Sylvia M. Burwell is the secretary of U.S. Health and Human Services Department. (AFRO File Photo)
U.S. Health and Human Service Secretary Sylvia M. Burwell joined D.C. Del. Eleanor Holmes Norton (D) and other District officials in launching this year’s Affordable Care Act open enrollment in the city.
On Nov. 1, Burwell and Norton and D.C. Council member Brandon Todd (D-Ward 4) attended the District of Columbia Health Link fair with dozens of District residents at the Martin Luther King Memorial Library. Nov. 1 was the first day nationally for open enrollment for Obamacare, the federal government’s health care program for those who don’t have insurance from their employers.
D.C. Del. Eleanor Holmes Norton (Twitter Photo)
Burwell said millions of Americans have taken advantage of the program. “There are 17.6 million Americans have coverage because of the Affordable Care Act,” the Burwell said. “Because of the program’s success, we have the lowest level of people who are uninsured on record. And because of our efforts, everyone’s insurance is better.”
The District of Columbia was one of 12 state-level jurisdictions that took advantage of setting up its own health insurance marketplace shortly after President Obama signed the Affordable Care Act into law in 2010. Statistics provided by D.C. Health Link report that 25,702 District residents have signed up for a private insurance plan, 125,000 have enrolled in Medicaid, the program for low-income residents, and 22,000 District employees have signed up for the small business component.
District residents can enroll in a health insurance plan through DCHealthLink.com. Residents who enroll on or before December 15 will have their benefits effective on January 1, 2016, according to a press release. After that date, plan selections made by the 15th of each month during Open Enrollment will be effective on the first day of the following month. Small businesses—as well as individuals and families eligible for Medicaid—can enroll through DCHealthLink.com at any point.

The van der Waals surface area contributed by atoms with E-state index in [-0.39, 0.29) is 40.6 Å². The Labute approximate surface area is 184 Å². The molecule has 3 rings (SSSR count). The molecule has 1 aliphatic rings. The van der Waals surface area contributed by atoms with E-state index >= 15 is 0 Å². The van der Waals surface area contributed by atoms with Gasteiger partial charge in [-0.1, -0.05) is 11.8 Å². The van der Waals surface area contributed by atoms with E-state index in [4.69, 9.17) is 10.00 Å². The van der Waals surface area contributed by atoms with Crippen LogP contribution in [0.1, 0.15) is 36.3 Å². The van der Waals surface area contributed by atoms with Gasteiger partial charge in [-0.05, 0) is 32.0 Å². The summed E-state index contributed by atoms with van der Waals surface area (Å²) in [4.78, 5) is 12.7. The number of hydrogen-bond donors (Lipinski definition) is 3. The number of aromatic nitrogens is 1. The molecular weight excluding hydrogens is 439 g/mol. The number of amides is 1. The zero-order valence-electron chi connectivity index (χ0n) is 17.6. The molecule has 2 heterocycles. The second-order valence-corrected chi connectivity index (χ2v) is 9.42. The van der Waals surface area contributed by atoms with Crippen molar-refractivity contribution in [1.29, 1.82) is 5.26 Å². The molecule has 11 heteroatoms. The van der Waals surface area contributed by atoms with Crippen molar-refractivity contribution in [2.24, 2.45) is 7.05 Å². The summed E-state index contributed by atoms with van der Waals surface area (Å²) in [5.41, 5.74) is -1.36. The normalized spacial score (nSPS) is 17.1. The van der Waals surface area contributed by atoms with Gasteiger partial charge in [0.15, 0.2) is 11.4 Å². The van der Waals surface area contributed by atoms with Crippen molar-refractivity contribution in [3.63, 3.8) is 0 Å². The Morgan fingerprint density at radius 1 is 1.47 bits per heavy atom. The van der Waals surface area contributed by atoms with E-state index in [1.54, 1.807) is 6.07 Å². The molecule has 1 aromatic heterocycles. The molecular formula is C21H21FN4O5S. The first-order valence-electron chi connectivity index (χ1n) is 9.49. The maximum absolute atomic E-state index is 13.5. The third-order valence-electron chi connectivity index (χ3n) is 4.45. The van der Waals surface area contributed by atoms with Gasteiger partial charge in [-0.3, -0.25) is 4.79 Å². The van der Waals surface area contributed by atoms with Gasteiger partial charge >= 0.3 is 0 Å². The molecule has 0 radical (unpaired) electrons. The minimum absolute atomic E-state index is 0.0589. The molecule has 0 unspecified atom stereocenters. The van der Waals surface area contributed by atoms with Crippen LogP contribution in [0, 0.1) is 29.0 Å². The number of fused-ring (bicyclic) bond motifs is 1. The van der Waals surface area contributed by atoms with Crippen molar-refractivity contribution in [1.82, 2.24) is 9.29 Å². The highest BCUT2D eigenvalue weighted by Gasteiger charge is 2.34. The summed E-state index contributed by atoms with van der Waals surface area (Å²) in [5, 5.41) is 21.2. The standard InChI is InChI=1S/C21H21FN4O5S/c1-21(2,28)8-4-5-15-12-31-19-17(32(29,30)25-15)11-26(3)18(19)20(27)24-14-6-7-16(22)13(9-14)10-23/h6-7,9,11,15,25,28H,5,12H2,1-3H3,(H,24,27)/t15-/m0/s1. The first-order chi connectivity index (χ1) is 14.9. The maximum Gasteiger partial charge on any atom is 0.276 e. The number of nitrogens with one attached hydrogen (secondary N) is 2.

Burwell said that because of the Affordable Care Act “a young person graduating from college can stay on their parents health care plan until they are 26-years-old, a young Mom will be cancer-free because she could afford a checkup, and many Americans don’t have to worry about falling into debt because of health care costs.”
The secretary said the open enrollment period ends on Jan. 31, 2016. She said the federal health care program had some problems in the past but they have been addressed. “We have fewer people that are uninsured and that is a good problem to have,” Burwell said. “We are working to get out the word to people who are not insured that there is financial assistance available and that 7 out of 10 Americans have plans that cost $75 or less.”
She said the federal web site has been improved and access to the site’s financial tools is available to consumers via the Internet and social media. The secretary said that Americans should be able to enroll easily by computer and smartphone or with the people who have been trained as navigators or in-person assisters.
D.C. Council member Brandon Todd (D-Ward 4)
Norton agrees with Burwell, noting that the District’s health exchange program has a powerful constituency. “Members of Congress and their staffs are customers of the D.C. Health Link,” the delegate said. “A lot of my colleagues on the Hill complain about the District but I have yet to have one member of Congress complain about D.C. Health Link.”
Mila Kofman, the executive director of the city’s health exchange, said that another powerful District resident uses her agency’s plans. “President Obama enrolled in 2013 and re-enrolled in 2014,” she said.
Todd said that his ward has the second largest number of senior citizens in the city and the Affordable Care Act has served them well. “Those senior citizens, as well as business owners and young people, are getting the type of affordable health care they need,” he said.